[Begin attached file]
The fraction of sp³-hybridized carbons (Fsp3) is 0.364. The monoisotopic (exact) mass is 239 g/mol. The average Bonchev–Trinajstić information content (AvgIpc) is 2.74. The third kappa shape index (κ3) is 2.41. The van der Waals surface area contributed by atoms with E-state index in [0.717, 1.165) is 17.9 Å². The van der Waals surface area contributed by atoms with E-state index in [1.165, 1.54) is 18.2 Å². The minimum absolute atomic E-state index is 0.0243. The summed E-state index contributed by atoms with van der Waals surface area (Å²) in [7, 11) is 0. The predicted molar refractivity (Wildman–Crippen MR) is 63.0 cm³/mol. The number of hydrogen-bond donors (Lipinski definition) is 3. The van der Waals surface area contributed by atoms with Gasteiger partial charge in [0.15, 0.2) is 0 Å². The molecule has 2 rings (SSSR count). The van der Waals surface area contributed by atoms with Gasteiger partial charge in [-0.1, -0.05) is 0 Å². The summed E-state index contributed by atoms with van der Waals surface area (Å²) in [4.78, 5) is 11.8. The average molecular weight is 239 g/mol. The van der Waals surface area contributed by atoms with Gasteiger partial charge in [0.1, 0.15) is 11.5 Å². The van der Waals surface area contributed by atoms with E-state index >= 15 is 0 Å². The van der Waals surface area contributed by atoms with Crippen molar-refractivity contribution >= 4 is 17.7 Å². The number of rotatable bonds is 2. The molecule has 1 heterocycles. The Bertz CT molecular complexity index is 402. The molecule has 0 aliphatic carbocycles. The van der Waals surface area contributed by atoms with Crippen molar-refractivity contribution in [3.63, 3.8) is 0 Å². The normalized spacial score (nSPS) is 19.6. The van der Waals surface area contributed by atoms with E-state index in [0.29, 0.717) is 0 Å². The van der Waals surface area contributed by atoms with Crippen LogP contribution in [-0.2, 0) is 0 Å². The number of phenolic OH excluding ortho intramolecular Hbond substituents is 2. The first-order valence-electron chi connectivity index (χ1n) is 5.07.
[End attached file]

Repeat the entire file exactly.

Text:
The fraction of sp³-hybridized carbons (Fsp3) is 0.364. The monoisotopic (exact) mass is 239 g/mol. The average Bonchev–Trinajstić information content (AvgIpc) is 2.74. The third kappa shape index (κ3) is 2.41. The van der Waals surface area contributed by atoms with E-state index in [0.717, 1.165) is 17.9 Å². The van der Waals surface area contributed by atoms with E-state index in [1.165, 1.54) is 18.2 Å². The minimum absolute atomic E-state index is 0.0243. The summed E-state index contributed by atoms with van der Waals surface area (Å²) in [7, 11) is 0. The predicted molar refractivity (Wildman–Crippen MR) is 63.0 cm³/mol. The number of hydrogen-bond donors (Lipinski definition) is 3. The van der Waals surface area contributed by atoms with Gasteiger partial charge in [0.15, 0.2) is 0 Å². The molecule has 2 rings (SSSR count). The van der Waals surface area contributed by atoms with Gasteiger partial charge in [-0.1, -0.05) is 0 Å². The summed E-state index contributed by atoms with van der Waals surface area (Å²) in [4.78, 5) is 11.8. The average molecular weight is 239 g/mol. The van der Waals surface area contributed by atoms with Gasteiger partial charge in [0.1, 0.15) is 11.5 Å². The van der Waals surface area contributed by atoms with E-state index >= 15 is 0 Å². The van der Waals surface area contributed by atoms with Crippen molar-refractivity contribution >= 4 is 17.7 Å². The number of rotatable bonds is 2. The molecule has 1 heterocycles. The Bertz CT molecular complexity index is 402. The molecule has 0 aliphatic carbocycles. The van der Waals surface area contributed by atoms with Crippen molar-refractivity contribution in [3.63, 3.8) is 0 Å². The normalized spacial score (nSPS) is 19.6. The van der Waals surface area contributed by atoms with E-state index in [0.29, 0.717) is 0 Å². The van der Waals surface area contributed by atoms with Crippen LogP contribution in [-0.2, 0) is 0 Å². The number of phenolic OH excluding ortho intramolecular Hbond substituents is 2. The first-order valence-electron chi connectivity index (χ1n) is 5.07.